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10 Ways to Maximize Persuasive Courtroom Storytelling (Part 4)

Ken Lopez
By: Ken Lopez

Focus Groups, Storytelling, Visual Storytelling, Persuasive Graphics, Presentation Graphics, Litigation Graphics, Trial Graphics, Demonstrative Evidence, Trial Preparation, Trial Presentation

This article is the last in a series of four articles about courtroom storytelling. My goal in this series is to reveal some of the tricks of the persuasive storytelling trade in one place for the busy trial lawyer. I hope that these recommendations can serve as a pretrial checklist for anyone who wants to draft an opening statement.

A2L’s litigation consultants have published dozens of articles about storytelling, and we’ve released books and webinars on the subject. These ten tips represent the essence of what we have learned and of what we have taught. If you apply these ten suggestions when developing your story for trial, your story will be more persuasive, and you will radically increase your chances of winning your case.

Tip #6. Your audience MUST care about the story. The audience should be emotionally transported. It has been said, “People will forget what you said, people will forget what you did, but they will never forget how you made them feel.”

Scientific studies show that when people listen to an effective story, their brains react more like participants than spectators. When we say that people experiencing a deep connection are “on the same wavelength,” there is neurological truth to that.

Scientists at Princeton University looked at brain scans (fMRI) of storytellers and listeners to the stories. They found that the most active areas of the brains of the speakers and listeners matched up; they were in sync or coupled. However, this synchronized activity was found in the areas of the brain relevant to theory of mind, not in areas that drive memory or the prefrontal cortex associated with cognitive processing. The stronger the reported connection between speakers and listeners, the more neural synchronicity was observed in the test subjects. The extent of brain activity synchronicity predicted the success of the communication – so connecting with your audience more makes you more persuasive. Source: Storytelling Proven to be Scientifically More Persuasive.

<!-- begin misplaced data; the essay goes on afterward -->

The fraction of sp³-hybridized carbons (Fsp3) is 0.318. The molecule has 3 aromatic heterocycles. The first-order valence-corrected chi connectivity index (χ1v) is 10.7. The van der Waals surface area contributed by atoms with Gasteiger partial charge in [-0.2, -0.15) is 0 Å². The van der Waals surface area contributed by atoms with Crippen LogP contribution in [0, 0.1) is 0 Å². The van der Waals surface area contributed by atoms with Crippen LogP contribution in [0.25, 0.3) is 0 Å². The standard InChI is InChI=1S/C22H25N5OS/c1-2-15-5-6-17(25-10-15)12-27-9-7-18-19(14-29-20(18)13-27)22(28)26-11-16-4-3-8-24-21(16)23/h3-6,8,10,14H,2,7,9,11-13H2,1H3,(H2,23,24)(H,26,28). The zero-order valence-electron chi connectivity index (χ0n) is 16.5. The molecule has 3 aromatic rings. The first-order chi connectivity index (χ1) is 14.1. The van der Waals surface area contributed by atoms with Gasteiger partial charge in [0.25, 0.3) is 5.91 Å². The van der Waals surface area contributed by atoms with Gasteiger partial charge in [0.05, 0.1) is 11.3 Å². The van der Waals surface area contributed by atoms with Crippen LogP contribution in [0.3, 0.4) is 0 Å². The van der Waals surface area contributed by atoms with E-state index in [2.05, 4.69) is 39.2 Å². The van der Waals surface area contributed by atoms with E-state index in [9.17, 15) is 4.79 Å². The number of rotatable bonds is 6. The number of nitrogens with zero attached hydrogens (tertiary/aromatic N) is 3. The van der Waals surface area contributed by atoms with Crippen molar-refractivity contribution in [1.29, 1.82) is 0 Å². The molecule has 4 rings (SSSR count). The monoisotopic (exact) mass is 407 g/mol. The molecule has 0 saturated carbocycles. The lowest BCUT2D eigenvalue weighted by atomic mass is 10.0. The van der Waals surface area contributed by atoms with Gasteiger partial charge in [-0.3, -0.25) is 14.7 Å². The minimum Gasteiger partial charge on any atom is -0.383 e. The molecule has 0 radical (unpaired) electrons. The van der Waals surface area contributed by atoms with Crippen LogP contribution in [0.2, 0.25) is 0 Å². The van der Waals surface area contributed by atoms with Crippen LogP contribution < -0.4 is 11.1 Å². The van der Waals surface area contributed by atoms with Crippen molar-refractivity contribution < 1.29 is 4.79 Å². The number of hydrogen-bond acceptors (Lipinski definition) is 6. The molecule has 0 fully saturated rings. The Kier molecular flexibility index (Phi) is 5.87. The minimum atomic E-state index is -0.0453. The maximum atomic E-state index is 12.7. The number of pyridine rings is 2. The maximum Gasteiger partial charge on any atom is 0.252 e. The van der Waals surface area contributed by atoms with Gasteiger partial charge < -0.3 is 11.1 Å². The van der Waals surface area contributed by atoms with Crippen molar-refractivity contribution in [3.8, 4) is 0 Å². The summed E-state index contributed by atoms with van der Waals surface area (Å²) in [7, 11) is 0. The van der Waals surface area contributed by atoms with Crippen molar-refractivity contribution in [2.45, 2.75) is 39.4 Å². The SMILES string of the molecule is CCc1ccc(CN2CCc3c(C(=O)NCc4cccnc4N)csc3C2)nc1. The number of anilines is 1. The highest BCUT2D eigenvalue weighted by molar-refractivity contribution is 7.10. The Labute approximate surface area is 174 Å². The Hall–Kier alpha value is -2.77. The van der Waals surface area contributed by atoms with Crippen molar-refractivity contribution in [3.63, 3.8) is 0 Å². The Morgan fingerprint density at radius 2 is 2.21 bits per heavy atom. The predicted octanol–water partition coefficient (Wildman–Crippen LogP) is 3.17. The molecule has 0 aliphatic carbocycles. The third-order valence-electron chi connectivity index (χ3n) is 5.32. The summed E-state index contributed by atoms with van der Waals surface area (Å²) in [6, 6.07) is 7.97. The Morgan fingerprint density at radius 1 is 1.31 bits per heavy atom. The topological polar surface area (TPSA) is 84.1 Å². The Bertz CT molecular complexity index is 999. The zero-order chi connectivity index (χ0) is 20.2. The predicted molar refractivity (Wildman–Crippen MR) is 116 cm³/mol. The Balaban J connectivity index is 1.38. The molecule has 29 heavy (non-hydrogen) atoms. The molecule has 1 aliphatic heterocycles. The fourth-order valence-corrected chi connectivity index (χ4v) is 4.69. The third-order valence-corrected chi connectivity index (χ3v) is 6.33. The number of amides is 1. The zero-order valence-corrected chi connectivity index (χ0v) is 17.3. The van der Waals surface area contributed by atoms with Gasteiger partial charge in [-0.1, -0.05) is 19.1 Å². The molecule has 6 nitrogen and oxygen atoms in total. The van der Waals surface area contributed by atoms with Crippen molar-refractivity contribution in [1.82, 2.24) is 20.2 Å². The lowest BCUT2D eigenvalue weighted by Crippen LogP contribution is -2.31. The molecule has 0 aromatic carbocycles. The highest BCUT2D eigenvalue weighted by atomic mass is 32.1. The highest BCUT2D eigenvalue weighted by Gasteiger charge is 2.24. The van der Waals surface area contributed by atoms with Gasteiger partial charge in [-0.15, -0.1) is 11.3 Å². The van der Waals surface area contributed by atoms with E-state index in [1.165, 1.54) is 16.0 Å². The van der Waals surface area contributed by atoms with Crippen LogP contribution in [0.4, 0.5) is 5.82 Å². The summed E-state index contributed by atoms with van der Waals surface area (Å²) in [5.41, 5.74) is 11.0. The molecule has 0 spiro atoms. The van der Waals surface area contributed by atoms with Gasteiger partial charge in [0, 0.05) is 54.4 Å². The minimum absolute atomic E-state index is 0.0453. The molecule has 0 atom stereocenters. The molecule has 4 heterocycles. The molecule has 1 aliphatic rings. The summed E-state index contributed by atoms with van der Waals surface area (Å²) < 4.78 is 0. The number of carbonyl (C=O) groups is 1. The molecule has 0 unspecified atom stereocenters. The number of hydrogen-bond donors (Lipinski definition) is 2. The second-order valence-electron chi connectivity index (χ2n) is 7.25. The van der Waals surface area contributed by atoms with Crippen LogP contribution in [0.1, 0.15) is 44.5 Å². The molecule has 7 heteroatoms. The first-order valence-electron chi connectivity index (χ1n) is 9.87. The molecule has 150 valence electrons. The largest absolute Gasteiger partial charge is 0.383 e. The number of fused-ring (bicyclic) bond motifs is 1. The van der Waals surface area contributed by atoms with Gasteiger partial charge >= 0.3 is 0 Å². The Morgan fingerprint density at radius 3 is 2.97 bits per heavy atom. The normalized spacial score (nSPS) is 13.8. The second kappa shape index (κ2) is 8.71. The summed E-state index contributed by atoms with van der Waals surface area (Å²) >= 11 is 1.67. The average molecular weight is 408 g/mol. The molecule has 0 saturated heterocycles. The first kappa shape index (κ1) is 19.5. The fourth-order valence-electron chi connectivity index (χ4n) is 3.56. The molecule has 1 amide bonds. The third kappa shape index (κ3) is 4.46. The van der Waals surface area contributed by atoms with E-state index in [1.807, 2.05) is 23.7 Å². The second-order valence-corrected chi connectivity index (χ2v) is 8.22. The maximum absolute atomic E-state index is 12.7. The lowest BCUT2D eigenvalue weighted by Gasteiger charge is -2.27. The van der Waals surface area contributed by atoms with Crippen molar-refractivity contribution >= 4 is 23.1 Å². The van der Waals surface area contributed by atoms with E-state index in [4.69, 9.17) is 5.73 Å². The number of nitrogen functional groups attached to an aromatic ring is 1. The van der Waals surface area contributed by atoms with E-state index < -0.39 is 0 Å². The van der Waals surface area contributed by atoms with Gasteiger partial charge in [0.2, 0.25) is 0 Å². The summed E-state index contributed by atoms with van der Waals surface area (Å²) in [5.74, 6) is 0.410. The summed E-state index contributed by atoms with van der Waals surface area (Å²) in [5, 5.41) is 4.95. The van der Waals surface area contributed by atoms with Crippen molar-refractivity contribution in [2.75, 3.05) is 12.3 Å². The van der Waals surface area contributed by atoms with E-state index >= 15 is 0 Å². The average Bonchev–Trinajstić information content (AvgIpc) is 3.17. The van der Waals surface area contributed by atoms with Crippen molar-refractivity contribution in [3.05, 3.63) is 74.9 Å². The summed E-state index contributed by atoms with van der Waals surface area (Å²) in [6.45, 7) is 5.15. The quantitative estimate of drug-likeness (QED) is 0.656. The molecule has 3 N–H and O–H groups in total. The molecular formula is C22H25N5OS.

Tip #7. Force participation of your audience. Engage the audience in the journey. As Pixar film director Andrew Stanton says, don’t give them 4, give them 2+2 and make them work to find the answer. Nineteenth-century writer William Archer wrote, “Drama is anticipation mingled with uncertainty.” Make your audience members keenly aware of their uncertainties and holding on to their sense of anticipation.

The goal of a presentation is always the same -- to engage the audience, to move them. This holds true regardless of the stage. It’s so in the courtroom, on the floor of the U.S. Congress, in the boardroom, and in the classroom. Litigators engage a jury to win their case for their client; professors engage their students so that they can best teach the subject matter. Engagement leads to better understanding, which then leads to better retention and enhanced persuasiveness. Retention and understanding are the keys to success.

 

Tip #8. Use the “Belief –Action-Benefit” trilogy to bring the audience in and to engage them. This is a technique that works because it shows the audience why they should care about what you are saying and why they should take your side.

The classic trilogy goes as follows: I believe ____, I think you should do _____, and if you do, the benefit will be _____.  Then go into detail about what you believe, what actions you want your audience to take and how they will benefit by doing so. Finally, repeat your initial belief-action-benefit statement.

This process needs to be modified in a trial situation.  What a lawyer believes is not really relevant to an opening statement, so the belief-action-benefit approach needs to be couched a bit differently -- more like “Plaintiffs, self-described patent trolls, are attempting to wrongfully extort money from my client. You have a chance to make this right. If you do, you'll be standing up for small business and all that is just and right.”